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Wireless LANs

PDAs with NetworkerNetVision Phone

  Graphics - Courtesy Intel & Symbol websites


Wireless LANs Overview
Wireless LAN-based mobile computing solutions are becoming quite prevalent in many horizontal applications in the general office and vertical industries, such as health care (hospitals), manufacturing, goods distribution in a warehouse, stock-trading on the stock exchange floor, hospitality (restaurants), and retail.  Here are important but introductory facts about wireless LANs:

  • Most wireless LANs operate in multiple frequency ranges - unlicensed 902-928 ISM (industrial, Scientific and Medical) band, unlicensed 2.4 GHz band and licensed 18-23 GHz band.
  • There are two technologies used in wireless LANs - direct sequence (DS) coding or frequency hopping (FH).
  • Key hardware components of a wireless LAN are a wireless LAN adapter along with an antenna that resides in the mobile computer device (notebook or PDA) and an "Access Point" which acts as the hub and connects multiple mobile devices to a server.  You can realistically support only 10-30 mobile devices per access point, depending on the network traffic.
  • General distance range for coverage of wireless LANs is in 200 to 1000 feet depending on the type of walls, height of ceilings and existence of physical obstructions.  By having  multiple access points that span a building floor, you can support longer distances.  Physical design of a wireless LAN should be done by well-trained personnel who understand the technology and propagation of radio signals.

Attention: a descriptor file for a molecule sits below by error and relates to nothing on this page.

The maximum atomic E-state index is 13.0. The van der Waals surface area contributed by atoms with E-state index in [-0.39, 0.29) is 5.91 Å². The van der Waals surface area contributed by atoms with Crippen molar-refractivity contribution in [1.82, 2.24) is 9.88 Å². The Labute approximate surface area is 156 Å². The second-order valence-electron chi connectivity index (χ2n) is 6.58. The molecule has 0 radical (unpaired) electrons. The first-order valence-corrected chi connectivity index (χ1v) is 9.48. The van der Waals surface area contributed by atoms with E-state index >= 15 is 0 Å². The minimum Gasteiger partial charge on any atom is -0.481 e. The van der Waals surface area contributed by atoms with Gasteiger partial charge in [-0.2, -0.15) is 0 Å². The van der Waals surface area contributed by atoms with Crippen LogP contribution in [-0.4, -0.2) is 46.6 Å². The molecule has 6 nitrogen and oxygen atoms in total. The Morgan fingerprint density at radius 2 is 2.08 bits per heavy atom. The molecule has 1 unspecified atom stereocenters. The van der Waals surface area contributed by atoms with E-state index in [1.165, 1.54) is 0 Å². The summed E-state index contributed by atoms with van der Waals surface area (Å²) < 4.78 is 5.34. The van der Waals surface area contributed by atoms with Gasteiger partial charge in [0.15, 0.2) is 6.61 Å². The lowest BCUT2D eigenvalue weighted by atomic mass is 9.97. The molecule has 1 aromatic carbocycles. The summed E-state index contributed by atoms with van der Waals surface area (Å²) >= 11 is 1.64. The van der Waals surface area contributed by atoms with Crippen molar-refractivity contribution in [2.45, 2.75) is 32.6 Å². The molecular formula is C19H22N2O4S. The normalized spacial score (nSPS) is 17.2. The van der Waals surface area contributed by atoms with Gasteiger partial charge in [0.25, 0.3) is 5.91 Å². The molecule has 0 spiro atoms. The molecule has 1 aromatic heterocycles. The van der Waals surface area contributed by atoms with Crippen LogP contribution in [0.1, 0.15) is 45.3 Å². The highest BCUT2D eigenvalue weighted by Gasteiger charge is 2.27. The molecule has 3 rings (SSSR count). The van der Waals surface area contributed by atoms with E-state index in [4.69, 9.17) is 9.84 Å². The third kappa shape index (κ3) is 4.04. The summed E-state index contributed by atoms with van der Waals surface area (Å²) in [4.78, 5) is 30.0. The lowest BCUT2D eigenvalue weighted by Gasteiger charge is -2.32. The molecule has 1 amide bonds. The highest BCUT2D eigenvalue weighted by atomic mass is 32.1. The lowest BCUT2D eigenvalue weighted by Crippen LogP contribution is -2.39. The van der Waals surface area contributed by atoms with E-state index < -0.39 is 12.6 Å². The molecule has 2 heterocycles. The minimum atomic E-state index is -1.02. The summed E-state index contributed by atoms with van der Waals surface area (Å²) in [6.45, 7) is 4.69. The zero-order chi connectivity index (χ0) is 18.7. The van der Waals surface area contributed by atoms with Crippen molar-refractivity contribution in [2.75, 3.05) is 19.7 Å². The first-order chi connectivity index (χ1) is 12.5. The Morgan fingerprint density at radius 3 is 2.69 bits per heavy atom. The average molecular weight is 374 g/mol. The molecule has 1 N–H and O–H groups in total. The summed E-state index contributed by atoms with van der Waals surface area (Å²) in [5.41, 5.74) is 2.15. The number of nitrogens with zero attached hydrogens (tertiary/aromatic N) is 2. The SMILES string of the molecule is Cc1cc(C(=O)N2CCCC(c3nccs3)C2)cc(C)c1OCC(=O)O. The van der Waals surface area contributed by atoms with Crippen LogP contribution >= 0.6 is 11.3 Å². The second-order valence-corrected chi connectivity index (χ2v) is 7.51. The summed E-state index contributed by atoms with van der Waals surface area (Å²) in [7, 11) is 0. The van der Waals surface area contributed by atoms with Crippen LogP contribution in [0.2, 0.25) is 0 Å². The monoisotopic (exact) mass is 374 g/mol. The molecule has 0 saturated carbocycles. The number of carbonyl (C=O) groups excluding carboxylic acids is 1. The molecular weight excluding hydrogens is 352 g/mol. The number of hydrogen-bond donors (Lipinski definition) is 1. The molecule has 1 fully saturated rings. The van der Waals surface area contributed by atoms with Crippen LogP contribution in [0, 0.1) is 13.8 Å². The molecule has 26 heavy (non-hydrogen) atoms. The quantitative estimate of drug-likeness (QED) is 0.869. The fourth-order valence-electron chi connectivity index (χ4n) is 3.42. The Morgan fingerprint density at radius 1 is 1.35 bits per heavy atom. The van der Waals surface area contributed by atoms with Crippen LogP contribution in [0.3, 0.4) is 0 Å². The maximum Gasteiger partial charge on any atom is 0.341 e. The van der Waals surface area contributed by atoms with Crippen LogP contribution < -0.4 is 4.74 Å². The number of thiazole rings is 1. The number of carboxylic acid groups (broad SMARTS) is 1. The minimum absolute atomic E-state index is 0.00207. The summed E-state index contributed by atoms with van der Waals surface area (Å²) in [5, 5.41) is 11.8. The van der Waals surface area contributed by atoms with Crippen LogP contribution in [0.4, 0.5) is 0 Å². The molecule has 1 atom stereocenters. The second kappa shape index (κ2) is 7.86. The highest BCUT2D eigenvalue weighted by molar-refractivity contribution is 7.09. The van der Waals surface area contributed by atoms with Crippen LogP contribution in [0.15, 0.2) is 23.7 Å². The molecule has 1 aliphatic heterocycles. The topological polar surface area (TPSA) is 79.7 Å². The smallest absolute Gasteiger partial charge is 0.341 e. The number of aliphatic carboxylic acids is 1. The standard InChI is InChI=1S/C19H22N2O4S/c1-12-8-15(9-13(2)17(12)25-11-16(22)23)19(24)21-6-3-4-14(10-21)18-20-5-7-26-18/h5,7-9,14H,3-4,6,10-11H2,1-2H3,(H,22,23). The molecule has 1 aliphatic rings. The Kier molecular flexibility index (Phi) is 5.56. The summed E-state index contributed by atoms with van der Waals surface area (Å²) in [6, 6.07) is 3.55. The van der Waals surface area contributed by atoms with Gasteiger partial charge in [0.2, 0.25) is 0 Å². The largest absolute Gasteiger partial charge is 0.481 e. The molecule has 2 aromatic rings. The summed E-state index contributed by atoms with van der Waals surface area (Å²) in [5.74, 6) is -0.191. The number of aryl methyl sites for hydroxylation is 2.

• First generation of wireless LANs supported 1-2 Mbps speed. However, during 2000, typical speed supported by IEEE 802.11 compatible wireless LAN adapters increased to 11 Mbps.  
  • IEEE 802.11 is a recent (1998-99) standard for wireless LANs.  Many vendors (3COM, Lucent, Proxim) have started manufacturing products that meet this standard. However, interoperability across vendors is still problematic and spotty. A LAN Interoperability forum has been established to improve this. As of now, interoperability for 802.11 adapters is better with DS products than with FH products.
  • There are two IEEE 802.11 standards - IEEE 802.11a and IEEE 802.11b. Oddly enough, the latter standard came before the former standard. IEEE 802.11a standard operates in less-crowded 5 GHz band. However equipment conforming to IEEE 802.11a standard  will start appearing in fall of 2001. European version of IEEE 802.11a, called HiperLAN2, will also ship in 2002.  For more info on HiperLAN2, go to www.hiperlan2.org.
  • Vendors have been shipping 802.11b products since late 1999. 
  • Both 802.11b Wireless LANs and Bluetooth operate on 2.4 GHz band. Therefore, there is potential for interference if you are using both technologies in close proximity.
  • Prominent vendors in the wireless LAN arena are Proxim, Aironet (now part of Cisco), Symbol, Intermec , BreezeCOM, Xircom, Lucent, Ericsson and others.

Related Resources:
Wireless Wide Area Networks
Bluetooth Topics
> HomeRF Site
> Broadband Topics - Connecting Fixed Wire LANs through Wireless Links



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